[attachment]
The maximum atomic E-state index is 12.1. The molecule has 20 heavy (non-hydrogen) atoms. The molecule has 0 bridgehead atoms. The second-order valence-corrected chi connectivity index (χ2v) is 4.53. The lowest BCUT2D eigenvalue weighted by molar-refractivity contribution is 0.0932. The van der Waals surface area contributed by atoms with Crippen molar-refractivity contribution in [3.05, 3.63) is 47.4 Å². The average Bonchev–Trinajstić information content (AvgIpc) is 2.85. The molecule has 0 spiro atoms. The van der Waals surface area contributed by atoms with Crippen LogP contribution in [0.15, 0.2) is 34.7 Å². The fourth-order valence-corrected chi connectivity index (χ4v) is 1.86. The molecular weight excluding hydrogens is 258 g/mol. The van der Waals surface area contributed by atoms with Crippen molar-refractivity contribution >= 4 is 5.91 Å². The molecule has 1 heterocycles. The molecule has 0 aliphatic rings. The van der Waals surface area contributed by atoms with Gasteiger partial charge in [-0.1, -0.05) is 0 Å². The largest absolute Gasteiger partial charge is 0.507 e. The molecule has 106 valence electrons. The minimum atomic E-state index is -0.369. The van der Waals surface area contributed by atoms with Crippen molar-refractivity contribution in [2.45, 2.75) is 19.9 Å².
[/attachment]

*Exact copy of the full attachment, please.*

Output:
The maximum atomic E-state index is 12.1. The molecule has 20 heavy (non-hydrogen) atoms. The molecule has 0 bridgehead atoms. The second-order valence-corrected chi connectivity index (χ2v) is 4.53. The lowest BCUT2D eigenvalue weighted by molar-refractivity contribution is 0.0932. The van der Waals surface area contributed by atoms with Crippen molar-refractivity contribution in [3.05, 3.63) is 47.4 Å². The average Bonchev–Trinajstić information content (AvgIpc) is 2.85. The molecule has 0 spiro atoms. The van der Waals surface area contributed by atoms with Crippen LogP contribution in [0.15, 0.2) is 34.7 Å². The fourth-order valence-corrected chi connectivity index (χ4v) is 1.86. The molecular weight excluding hydrogens is 258 g/mol. The van der Waals surface area contributed by atoms with Crippen molar-refractivity contribution >= 4 is 5.91 Å². The molecule has 1 heterocycles. The molecule has 0 aliphatic rings. The van der Waals surface area contributed by atoms with Gasteiger partial charge in [-0.1, -0.05) is 0 Å². The largest absolute Gasteiger partial charge is 0.507 e. The molecule has 106 valence electrons. The minimum atomic E-state index is -0.369. The van der Waals surface area contributed by atoms with Crippen molar-refractivity contribution in [2.45, 2.75) is 19.9 Å².